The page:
Some different views of the holidays Around this time of year there are almost as many holiday productions in Minnesota as bodies of water, but if you're looking for something a little different, grab yourself an egg nog, we'll take it from here.4:50 p.m.
Unemployment extensions confusing for some Minnesotans A slew of extensions prolonging federal jobless benefits are coming to an end later this month, and the change is causing confusion for some unemployed Minnesotans, and prompting debate over additional extensions.5:20 p.m.
H1N1 leads to jump in pneumonia cases H1N1 flu is waning in Minnesota, but the current outbreak caused a lot of severe pneumonia cases -- especially in people who are not normally at risk.5:24 p.m.
The dangers of 'cyberchondria' As the debate over health care reform plays out, and H1N1 flu continues in the news, more and more people are anxious about their health, and a lot of people are making themselves more anxious by looking for medical sites online.5:50 p.m.
National Public Radio Stories
Coordinated Blasts Kill More Than 125 In Baghdad
The bombings came as officials agreed to set March 7 as the date for national elections. U.S. and Iraqi officials have expressed concerns that an increase in violence would mar the country's elections and delay a planned U.S. troop withdrawal set for 2010.
U.S. Envoy To Iraq: Blasts A Setback
Coordinated attacks in Baghdad Tuesday killed at least 125 people and wounded hundreds — the worst violence in Iraq's capital in more than a month. But Ambassador Christopher Hill says that despite this outburst of violence, overall security is improving.
Undertaker Hopes To Revive Kansas Town
Many small towns across rural America continue to see population declines. But the tiny town of Preston, Kan., is getting help from an unlikely source: An Arizona mortician who has set up shop there and hopes to draw business from a 50-mile radius.
The Unexamined Life Examined In 'Mrs. Bridge'
Best-selling mystery novelist James Patterson may be known for his thrillers, but the little book that profoundly influenced his writing was far less conspicuous. Mrs. Bridge, the tale of a Kansas City husband and wife, would stay with him forever.
The xx: Switching Roles In Song
Oliver Sim and Romy Madley Croft are young Londoners who lead an extremely spare band called The xx. They touch on Kraftwerk and The Cure, but never equal their volume. For the coolest kids on the scene, The xx's members sound reassuringly vulnerable.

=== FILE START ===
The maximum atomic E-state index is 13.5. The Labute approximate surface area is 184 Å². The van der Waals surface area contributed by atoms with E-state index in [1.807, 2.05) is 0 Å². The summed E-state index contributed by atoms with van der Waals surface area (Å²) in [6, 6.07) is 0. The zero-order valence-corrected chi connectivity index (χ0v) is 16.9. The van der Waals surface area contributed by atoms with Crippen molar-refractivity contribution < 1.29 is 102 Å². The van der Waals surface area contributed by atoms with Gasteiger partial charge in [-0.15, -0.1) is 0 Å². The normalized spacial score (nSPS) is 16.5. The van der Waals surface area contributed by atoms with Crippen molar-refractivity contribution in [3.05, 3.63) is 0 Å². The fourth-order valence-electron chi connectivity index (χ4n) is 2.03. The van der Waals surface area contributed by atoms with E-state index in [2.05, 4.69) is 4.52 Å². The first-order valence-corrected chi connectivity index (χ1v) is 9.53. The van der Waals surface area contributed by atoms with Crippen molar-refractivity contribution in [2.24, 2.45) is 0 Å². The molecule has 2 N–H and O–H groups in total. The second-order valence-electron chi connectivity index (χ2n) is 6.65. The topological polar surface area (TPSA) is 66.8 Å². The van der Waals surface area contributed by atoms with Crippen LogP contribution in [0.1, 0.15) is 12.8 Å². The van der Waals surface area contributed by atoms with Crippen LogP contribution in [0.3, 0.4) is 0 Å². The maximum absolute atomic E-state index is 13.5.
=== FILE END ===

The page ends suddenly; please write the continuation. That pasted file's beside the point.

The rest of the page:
U.S. In $3B Settlement With American Indians
The U.S. Justice Department announced Tuesday a $3 billion settlement with Indian tribes. This marks the end of a 13-year lawsuit brought against the government by Indian tribes over billions of dollars in valuable land and oil royalties.
Plaintiff In Indian Case On Settlement
The federal government announced Tuesday a $3.4 billion settlement with Indian trust account holders after more than a century of mismanaging their money. Elouise Cobell, a lead plaintiff in the long-running lawsuit Cobell v. Salazar, says the settlement means a lot to her, but more for American Indians who have waited a long time for justice.
Study: 30 Percent Of Americans Are Caregivers
A new study says that 66 million Americans provide care for an elderly parent, family member or a disabled child, and that caregiving has become an unpaid, part-time job. On average, caregivers provide 19 hours of help a week, and this causes people to miss work or to quit work altogether.
Obama Lays Out Plan To Spur Jobs
President Obama said the country must spend its way out of the recession and create new incentives for hiring. The remarks came in an economic policy speech at the Brookings Institution.
High Court Skeptical Of Anti-Fraud Law
The U.S. Supreme Court hears arguments Tuesday in a case that tests the constitutionality of a federal anti-corruption law that makes it a crime to deprive shareholders of honest services. The law has been used to prosecute public officials and corporate executives. Opponents argue that the law is too broad.